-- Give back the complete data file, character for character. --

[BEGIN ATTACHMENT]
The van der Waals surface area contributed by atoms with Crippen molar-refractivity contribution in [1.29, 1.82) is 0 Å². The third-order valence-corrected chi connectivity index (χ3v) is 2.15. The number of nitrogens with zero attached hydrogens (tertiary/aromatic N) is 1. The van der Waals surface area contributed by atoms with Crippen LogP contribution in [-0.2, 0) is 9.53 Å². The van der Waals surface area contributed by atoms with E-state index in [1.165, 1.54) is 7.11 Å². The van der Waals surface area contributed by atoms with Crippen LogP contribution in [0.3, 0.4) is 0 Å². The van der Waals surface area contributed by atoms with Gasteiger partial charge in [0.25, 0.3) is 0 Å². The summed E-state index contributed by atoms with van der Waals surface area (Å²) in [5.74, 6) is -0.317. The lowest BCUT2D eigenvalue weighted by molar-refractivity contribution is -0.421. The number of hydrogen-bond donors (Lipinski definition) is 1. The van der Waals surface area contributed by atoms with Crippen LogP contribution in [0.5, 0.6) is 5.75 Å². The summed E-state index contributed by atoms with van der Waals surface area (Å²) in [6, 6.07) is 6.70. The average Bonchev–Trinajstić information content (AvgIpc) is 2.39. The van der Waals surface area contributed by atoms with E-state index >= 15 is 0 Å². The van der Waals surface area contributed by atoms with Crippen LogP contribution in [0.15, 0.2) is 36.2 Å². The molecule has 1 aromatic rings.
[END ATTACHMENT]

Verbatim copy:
The van der Waals surface area contributed by atoms with Crippen molar-refractivity contribution in [1.29, 1.82) is 0 Å². The third-order valence-corrected chi connectivity index (χ3v) is 2.15. The number of nitrogens with zero attached hydrogens (tertiary/aromatic N) is 1. The van der Waals surface area contributed by atoms with Crippen LogP contribution in [-0.2, 0) is 9.53 Å². The van der Waals surface area contributed by atoms with E-state index in [1.165, 1.54) is 7.11 Å². The van der Waals surface area contributed by atoms with Crippen LogP contribution in [0.3, 0.4) is 0 Å². The van der Waals surface area contributed by atoms with Gasteiger partial charge in [0.25, 0.3) is 0 Å². The summed E-state index contributed by atoms with van der Waals surface area (Å²) in [5.74, 6) is -0.317. The lowest BCUT2D eigenvalue weighted by molar-refractivity contribution is -0.421. The number of hydrogen-bond donors (Lipinski definition) is 1. The van der Waals surface area contributed by atoms with Crippen LogP contribution in [0.5, 0.6) is 5.75 Å². The summed E-state index contributed by atoms with van der Waals surface area (Å²) in [6, 6.07) is 6.70. The average Bonchev–Trinajstić information content (AvgIpc) is 2.39. The van der Waals surface area contributed by atoms with E-state index >= 15 is 0 Å². The van der Waals surface area contributed by atoms with Crippen LogP contribution in [0.15, 0.2) is 36.2 Å². The molecule has 1 aromatic rings.